When Asked in The Job Interview “Where do you see yourself in five/ten years?”

Hailey Jiang
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“Where do you see yourself in five/ten years?”

You’re probably tired of being asked this over and over again. Job interviewers love asking this question, to the point that it seems as though it doesn’t provide much value. However, there are valid reasons for why employers ask this question. Let’s explore a few.

1. To see if you’re a good fit

Employers want to know if you align with their company values. Telling someone where you see yourself in five or ten years says a lot about your character and who you are. It tells someone your life goals, your ability to plan ahead, and many other things. It also tells someone what you value and what you’re passionate about. Employers use this question to see if you're a good fit for the company and whether you’ll succeed there.

2. To see who’s loyal

If you’re applying for a new job, you probably shouldn't mention the business you hope to start and work full-time for next year. Employers want to see that you’re committed and loyal to the job. The hiring process is expensive and tedious for companies; the last thing employers want is to go through the process of hiring someone only to have to repeat it again after onboarding you, training you, and making a commitment. Employers ask this question to see whether you’ll be consistent and stay loyal to the company.

Knowing this, the question “Where do you see yourself in five/ten years?” may seem daunting. However, there’s no need to stress! Here are three tips on how to respond when asked this question.

1. Make your goals and values clear

As mentioned before, employers want to see that you’re a good fit for the company and that you’ll be loyal. If you hope to one day be a software engineer, then a fashion designer position may not be the best fit for you. Make sure the employer understands why you’re applying for their job in relation to your goals.

First, take a second to reflect on your goals in life. What type of job do you want? Do you want an office job, or a job that requires you to travel a lot? Do you want to work with computers or do you want to meet new people from around the world? Once you have an idea of what kind of job you want, start looking for similar positions. If you want to be a software engineer one day and you have some skills to build on, try applying for an entry level web developer position. Then, when you’re in the interview, mention your passion for computer science.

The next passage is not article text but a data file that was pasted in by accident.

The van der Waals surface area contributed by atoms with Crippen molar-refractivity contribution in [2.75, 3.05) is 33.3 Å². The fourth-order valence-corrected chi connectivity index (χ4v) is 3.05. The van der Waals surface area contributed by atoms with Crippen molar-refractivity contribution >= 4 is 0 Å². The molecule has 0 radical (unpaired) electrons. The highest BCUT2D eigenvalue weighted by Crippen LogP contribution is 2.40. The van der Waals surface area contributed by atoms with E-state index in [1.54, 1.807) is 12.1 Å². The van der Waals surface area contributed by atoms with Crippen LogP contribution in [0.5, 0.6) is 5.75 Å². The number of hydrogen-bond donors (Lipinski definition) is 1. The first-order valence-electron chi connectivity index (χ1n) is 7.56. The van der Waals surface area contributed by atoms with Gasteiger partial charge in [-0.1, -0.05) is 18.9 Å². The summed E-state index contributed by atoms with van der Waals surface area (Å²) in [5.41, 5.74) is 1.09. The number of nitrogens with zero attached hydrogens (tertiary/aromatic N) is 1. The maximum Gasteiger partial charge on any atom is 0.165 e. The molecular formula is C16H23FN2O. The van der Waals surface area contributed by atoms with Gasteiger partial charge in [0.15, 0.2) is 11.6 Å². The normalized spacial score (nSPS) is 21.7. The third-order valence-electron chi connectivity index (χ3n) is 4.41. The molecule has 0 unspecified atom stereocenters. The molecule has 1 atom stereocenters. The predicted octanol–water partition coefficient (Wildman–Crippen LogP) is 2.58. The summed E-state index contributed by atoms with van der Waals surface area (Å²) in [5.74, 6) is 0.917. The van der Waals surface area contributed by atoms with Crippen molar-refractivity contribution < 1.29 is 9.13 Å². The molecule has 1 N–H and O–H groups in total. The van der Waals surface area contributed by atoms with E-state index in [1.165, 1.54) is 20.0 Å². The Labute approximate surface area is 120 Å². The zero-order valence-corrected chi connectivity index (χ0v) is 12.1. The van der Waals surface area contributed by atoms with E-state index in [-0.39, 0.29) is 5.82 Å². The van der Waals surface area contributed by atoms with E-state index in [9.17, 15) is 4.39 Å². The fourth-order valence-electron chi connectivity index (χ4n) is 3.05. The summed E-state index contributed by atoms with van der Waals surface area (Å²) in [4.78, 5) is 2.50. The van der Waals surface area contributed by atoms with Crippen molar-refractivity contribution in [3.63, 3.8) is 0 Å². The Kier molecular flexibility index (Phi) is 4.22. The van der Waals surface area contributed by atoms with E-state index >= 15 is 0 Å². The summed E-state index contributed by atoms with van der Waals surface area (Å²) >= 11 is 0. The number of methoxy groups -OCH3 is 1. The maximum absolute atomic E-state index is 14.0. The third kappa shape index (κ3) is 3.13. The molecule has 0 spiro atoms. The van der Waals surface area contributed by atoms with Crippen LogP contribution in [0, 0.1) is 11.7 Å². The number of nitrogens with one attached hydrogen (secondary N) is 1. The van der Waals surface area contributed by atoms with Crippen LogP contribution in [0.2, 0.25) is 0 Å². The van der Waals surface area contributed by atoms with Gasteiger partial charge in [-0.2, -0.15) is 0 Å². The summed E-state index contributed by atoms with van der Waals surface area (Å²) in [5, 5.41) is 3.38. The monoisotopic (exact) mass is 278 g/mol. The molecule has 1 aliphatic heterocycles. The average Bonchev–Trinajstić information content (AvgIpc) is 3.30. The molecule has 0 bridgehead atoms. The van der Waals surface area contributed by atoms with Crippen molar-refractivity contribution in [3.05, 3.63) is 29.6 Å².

2. Be intentional and concise

Be prepared for the question to come up. Don’t ramble on about the high-rise apartment in New York City you hope to one day own, or the three dogs and five cats you want to raise on a farm. Furthermore, don’t make jokes such as “I hope to be a rich widow”, or “I’m just trying to make it through the week.” These jokes just tell the recruiter that you haven’t planned ahead and aren’t taking the interview seriously. Be intentional with what you say. Mention a couple of goals or aspirations, as well as how the job you’re applying for will help you reach them. Being purposeful with what you say and saying it concisely can get you far.

3. Be honest and realistic

It’s okay to not know what you want for the future. It’s impossible to plan every tiny detail of your life five or ten years down the road. If you’re unsure about what you want for the future, don’t lie and make up an elaborate story. Instead of mentioning specific job positions or achievements, talk about what you hope to learn in the future. Showing that your passion can go a long way.

However, don’t be too ambitious. If you’re applying for an entry-level job, telling your interviewer with 15 years of experience that you want to be in their position in five years doesn’t make you look confident; it makes you look naive. 

At the end of the day, interviews are only one part of the hiring process, and the question “Where do you see yourself in five/ten years?” is only one part of the interview. If you prepare well and know what to expect, job interviews aren’t so intimidating.


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  • J'aime D.
    J'aime D.

    So say you hope to be in a higher position with this company?

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